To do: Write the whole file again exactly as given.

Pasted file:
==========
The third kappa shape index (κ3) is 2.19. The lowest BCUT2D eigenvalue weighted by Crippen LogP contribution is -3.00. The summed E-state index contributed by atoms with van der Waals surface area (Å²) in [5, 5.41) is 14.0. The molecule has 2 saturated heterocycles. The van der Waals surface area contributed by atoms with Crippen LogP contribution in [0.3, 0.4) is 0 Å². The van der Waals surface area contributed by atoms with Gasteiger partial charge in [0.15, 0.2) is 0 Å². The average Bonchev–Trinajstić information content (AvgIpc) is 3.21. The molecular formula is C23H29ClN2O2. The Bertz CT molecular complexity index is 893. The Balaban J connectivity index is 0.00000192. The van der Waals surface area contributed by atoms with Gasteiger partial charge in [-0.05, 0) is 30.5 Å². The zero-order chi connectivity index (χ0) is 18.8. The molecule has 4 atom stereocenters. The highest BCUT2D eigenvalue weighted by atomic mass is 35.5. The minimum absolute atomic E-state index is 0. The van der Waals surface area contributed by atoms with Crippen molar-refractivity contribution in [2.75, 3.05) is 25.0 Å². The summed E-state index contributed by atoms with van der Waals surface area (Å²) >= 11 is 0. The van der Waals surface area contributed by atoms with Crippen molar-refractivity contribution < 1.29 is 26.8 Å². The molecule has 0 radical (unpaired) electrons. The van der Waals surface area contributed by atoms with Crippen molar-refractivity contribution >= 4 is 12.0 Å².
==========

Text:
The third kappa shape index (κ3) is 2.19. The lowest BCUT2D eigenvalue weighted by Crippen LogP contribution is -3.00. The summed E-state index contributed by atoms with van der Waals surface area (Å²) in [5, 5.41) is 14.0. The molecule has 2 saturated heterocycles. The van der Waals surface area contributed by atoms with Crippen LogP contribution in [0.3, 0.4) is 0 Å². The van der Waals surface area contributed by atoms with Gasteiger partial charge in [0.15, 0.2) is 0 Å². The average Bonchev–Trinajstić information content (AvgIpc) is 3.21. The molecular formula is C23H29ClN2O2. The Bertz CT molecular complexity index is 893. The Balaban J connectivity index is 0.00000192. The van der Waals surface area contributed by atoms with Gasteiger partial charge in [-0.05, 0) is 30.5 Å². The zero-order chi connectivity index (χ0) is 18.8. The molecule has 4 atom stereocenters. The highest BCUT2D eigenvalue weighted by atomic mass is 35.5. The minimum absolute atomic E-state index is 0. The van der Waals surface area contributed by atoms with Crippen molar-refractivity contribution in [2.75, 3.05) is 25.0 Å². The summed E-state index contributed by atoms with van der Waals surface area (Å²) >= 11 is 0. The van der Waals surface area contributed by atoms with Crippen molar-refractivity contribution < 1.29 is 26.8 Å². The molecule has 0 radical (unpaired) electrons. The van der Waals surface area contributed by atoms with Crippen molar-refractivity contribution >= 4 is 12.0 Å².